CHICAGO -- With nowhere to go but up, University of Maryland Baltimore County was intent on making a move against Loyola-Chicago yesterday. But the Retrievers could not overcome a 20-point deficit with 9 minutes, 25 seconds to play and were defeated, 82-77.
Jim Frantz scored 12 of his 22 points in the second half to help UMBC (1-10) rally from a 72-52 deficit midway through the period. The Retrievers were down by only 80-77 with 1:10 left when Derell Thompson scored after a steal, but Spencer Ferguson and Melvin Swann missed three-point shots that would have tied the score.
"Even though we lost the game, it was a moral victory," Frantz said. "In the first half, everybody was looking for everyone else to shoot. But in the second half, I decided to step up. I think we have the ability to play this way from the start if we put ourselves in the right frame of mind."
The Retrievers still are looking for someone to fill in for Derrick Reid, who is out with a viral infection and blood clot in his right knee. Hawkins said Reid will begin medical tests tomorrow and will be out at least another two weeks.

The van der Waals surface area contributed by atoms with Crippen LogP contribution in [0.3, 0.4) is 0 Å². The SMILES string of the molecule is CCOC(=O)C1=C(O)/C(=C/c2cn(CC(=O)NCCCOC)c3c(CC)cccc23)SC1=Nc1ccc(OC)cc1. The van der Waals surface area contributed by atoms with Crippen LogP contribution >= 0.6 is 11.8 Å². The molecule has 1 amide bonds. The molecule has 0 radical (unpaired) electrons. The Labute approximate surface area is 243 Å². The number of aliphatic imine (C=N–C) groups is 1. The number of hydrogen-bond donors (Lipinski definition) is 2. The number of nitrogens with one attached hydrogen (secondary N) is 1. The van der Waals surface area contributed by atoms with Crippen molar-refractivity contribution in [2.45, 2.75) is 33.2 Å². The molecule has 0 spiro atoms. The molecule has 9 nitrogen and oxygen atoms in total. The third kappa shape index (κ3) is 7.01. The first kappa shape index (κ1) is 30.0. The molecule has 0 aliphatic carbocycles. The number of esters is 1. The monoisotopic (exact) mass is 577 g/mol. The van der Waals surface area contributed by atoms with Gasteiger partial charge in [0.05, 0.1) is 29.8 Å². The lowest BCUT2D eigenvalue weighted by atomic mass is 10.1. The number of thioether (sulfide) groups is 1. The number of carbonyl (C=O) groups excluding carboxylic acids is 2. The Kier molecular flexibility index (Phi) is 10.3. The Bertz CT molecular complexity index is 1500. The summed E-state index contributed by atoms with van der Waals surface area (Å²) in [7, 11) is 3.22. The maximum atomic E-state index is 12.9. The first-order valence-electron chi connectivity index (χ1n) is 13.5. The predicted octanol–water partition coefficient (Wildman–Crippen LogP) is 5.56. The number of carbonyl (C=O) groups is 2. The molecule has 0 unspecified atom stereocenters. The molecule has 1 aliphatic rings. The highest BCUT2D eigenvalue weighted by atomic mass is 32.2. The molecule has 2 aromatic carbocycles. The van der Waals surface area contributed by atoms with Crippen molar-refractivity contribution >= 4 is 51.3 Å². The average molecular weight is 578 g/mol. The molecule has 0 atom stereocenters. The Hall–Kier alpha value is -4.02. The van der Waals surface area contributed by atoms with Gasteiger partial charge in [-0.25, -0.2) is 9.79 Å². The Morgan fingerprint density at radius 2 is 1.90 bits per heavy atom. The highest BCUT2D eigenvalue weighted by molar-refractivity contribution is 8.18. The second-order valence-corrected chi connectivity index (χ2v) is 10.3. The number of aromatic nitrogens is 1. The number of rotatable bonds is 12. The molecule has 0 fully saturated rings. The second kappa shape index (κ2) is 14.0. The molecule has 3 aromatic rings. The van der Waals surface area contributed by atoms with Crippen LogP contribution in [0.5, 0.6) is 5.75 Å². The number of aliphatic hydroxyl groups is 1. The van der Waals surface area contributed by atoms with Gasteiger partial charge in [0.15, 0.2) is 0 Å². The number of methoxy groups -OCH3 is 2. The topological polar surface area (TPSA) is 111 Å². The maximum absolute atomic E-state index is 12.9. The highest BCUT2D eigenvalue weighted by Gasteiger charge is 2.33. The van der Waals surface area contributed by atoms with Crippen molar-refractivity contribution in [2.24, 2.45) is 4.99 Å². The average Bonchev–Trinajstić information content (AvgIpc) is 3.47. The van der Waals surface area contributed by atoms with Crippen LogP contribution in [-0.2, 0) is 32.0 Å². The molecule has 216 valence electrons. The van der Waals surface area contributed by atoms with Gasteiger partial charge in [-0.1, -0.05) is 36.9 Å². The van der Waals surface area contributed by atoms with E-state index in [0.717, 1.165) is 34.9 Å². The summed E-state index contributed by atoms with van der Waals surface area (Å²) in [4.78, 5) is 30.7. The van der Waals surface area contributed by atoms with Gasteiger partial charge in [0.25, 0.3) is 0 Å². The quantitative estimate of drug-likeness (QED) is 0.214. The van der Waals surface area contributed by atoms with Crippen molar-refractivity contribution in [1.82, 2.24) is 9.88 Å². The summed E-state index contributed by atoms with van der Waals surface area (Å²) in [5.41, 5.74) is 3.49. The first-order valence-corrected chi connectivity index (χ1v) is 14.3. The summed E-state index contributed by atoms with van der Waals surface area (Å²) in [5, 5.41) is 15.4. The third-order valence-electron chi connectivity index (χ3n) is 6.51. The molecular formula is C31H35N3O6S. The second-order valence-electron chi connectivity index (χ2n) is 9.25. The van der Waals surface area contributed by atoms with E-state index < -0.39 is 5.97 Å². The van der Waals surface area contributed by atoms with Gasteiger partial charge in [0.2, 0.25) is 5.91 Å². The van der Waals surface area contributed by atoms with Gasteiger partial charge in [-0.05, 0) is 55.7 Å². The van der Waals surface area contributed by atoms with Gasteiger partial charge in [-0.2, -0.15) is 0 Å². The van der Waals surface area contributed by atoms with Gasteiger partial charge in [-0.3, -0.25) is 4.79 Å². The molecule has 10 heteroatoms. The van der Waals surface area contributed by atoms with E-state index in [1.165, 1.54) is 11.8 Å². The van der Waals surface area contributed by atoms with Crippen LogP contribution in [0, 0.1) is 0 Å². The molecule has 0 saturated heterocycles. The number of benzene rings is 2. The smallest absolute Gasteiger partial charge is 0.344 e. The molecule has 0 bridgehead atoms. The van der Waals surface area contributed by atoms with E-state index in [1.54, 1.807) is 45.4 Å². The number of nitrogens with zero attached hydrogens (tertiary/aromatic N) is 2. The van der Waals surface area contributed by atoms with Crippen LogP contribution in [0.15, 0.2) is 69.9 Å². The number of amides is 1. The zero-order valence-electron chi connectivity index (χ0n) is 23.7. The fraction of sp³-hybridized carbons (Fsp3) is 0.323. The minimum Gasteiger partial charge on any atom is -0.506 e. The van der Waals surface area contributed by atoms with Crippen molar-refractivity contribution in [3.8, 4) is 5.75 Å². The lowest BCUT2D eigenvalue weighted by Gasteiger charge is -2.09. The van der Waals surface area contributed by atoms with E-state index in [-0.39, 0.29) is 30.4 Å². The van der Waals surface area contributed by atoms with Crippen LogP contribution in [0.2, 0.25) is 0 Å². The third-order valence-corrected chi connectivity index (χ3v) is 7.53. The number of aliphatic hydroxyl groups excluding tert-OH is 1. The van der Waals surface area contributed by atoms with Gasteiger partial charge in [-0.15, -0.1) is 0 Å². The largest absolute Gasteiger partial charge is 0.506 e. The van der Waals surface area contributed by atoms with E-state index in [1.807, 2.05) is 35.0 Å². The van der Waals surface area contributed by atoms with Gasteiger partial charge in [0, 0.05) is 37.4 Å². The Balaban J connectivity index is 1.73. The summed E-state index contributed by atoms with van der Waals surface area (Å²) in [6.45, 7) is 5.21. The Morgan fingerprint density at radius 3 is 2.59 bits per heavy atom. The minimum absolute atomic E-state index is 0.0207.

But Frantz and Thompson, who scored 14 points, showed signs of stepping up yesterday.
"Thompson played a role in filling the void," Hawkins said, "and Frantz by far played his best game of the season at both ends of the floor. We've been waiting for him to wake up."
The Retrievers dug their way out of the hole with a 19-6 run during a five-minute stretch of the second half. Hawkins' motion offense opened up repeated backdoor cuts for layups, and the Retrievers shot 59 percent (19-for-32) in the second half.
Frantz scored the first six points of the run, the last two coming on a breakaway dunk. Brian Watkins, who scored 13 points, scored seven straight, and UMBC closed to 76-69 with 4:29 to play.
"Our guys finally realized the value of running the offense," said Hawkins, whose team had been shooting 38 percent but made 53 percent yesterday. "It's been a learning process, but this is a positive thing for us."
Frantz said: "It's the same old story for us. We dug too big a hole at the beginning, and we just couldn't climb all the way out."